I have had consensual relationships outside of my marriage.

There is no easy way to say this, and the hardest thing I have ever done is having to share this with my son. The majority of these relationships were short lived, and my wife is aware – our marriage has, in the past, been more unconventional than some. I have connected with people in person, at shows, and through social media, and I have shared messages of which I am not proud. Most importantly, every single one of these interactions has been mutual and always between consenting adults. It is deeply revisionist, and frankly just wrong, for anyone to suggest otherwise.

I have never touched a woman against her will, and any implication that I have is simply false. I vehemently deny any suggestion that I forced myself on a woman or demanded sexual favors. That simply, and unequivocally, never happened.

While these relationships were all consensual, I am very sorry to anyone who I have hurt with my behavior. Life is filled with tremendous pain and error, and I never want to be part of causing someone else’s pain.

I have long struggled with mental health issues and the ghosts of childhood abuse. In my 30s, I started drinking as I dealt with the heaviest depression of my life after our family experienced a miscarriage. None of this is intended to excuse my behavior, but I do want to give some context and share what was happening in my life around this time. I no longer recognized myself or the person I had become. Régine waited patiently watching me suffer and tried to help me as best as she could. I know it must have been so hard for her to watch the person she loved so lost.

I have been working hard on myself – not out of fear or shame, but because I am a human being who wants to improve despite my flaws and damage. I’ve spent the last few years since Covid hit trying to save that part of my soul. I have put significant time and energy into therapy and healing, including attending AA. I am more aware now of how my public persona can distort relationships even if a situation feels friendly and positive to me. I am very grateful to Régine, my family, my dear friends, and my therapist, who have helped me back from the abyss that I felt certain at times would consume me. The bond I share with my bandmates and the incredibly deep connection I’ve made with an audience through sharing music has literally saved my life.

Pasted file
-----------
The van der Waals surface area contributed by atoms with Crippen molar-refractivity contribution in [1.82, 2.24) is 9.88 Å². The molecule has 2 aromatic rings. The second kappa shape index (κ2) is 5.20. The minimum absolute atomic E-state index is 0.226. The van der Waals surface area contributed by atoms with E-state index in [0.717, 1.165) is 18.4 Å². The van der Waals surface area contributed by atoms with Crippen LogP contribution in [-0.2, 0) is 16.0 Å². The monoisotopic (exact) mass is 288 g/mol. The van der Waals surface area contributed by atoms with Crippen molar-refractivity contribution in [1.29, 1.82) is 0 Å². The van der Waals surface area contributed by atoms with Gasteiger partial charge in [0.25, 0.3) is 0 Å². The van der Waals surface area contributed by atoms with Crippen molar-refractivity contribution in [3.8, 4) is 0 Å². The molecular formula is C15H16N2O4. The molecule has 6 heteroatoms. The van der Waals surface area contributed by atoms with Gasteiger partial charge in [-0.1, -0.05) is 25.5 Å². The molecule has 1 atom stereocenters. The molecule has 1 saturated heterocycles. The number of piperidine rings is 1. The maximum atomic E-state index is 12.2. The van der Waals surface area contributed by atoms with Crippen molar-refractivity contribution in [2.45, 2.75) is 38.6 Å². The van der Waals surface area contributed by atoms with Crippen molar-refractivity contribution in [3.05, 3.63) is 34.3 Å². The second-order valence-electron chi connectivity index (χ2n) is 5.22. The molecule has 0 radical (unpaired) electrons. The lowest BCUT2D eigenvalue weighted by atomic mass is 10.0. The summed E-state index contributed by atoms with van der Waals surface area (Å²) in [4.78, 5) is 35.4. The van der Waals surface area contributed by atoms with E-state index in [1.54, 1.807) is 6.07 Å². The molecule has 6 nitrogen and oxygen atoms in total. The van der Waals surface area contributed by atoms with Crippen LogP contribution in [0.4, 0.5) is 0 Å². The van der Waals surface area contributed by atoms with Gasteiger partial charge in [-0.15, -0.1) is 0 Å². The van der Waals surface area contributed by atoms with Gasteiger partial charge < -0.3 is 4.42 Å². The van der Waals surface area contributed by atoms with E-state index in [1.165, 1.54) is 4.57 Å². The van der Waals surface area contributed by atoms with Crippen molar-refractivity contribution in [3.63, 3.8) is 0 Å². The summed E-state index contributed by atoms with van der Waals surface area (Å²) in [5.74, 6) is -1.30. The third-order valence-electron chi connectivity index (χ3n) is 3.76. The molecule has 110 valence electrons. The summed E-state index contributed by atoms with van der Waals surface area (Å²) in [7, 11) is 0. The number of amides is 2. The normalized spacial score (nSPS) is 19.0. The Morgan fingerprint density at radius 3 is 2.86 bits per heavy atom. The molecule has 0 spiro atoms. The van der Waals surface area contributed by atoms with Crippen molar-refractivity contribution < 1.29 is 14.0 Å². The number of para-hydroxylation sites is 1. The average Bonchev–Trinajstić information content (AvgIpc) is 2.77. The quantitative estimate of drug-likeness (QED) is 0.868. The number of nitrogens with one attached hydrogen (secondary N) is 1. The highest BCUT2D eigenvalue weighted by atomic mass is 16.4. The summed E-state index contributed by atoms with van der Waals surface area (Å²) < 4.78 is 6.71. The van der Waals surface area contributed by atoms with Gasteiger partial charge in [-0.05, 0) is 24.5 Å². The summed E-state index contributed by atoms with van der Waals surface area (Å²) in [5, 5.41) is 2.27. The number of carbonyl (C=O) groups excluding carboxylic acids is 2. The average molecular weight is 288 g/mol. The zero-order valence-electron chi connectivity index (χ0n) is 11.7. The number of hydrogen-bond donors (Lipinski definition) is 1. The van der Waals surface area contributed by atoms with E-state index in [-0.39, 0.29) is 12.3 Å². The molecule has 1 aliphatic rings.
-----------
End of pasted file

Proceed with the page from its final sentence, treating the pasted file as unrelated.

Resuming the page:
As I look to the future, I am continuing to learn from my mistakes and working hard to become a better person, someone my son can be proud of. I say to you all my friends, family, to anyone I have hurt and to the people who love my music and are shocked and disappointed by this report: I’m sorry. I’m sorry for the pain I caused – I’m sorry I wasn’t more aware and tuned in to the effect I have on people – I fucked up, and while not an excuse, I will continue to look forward and heal what can be healed, and learn from past experiences. I can do better and I will do better.

Statement from Régine Chassagne:

Win is my soulmate, my songwriting partner, my husband, the father of my beautiful boy. He has been my partner in life and in music for 20 years. And for all of the love in our lives, I have also watched him suffer through immense pain. I have stood by him because I know he is a good man who cares about this world, our band, his fans, friends, and our family. I’ve known Win since before we were “famous,” when we were just ordinary college students. I know what is in his heart, and I know he has never, and would never, touch a woman without her consent and I am certain he never did. He has lost his way and he has found his way back. I love him and love the life we ​​have created together.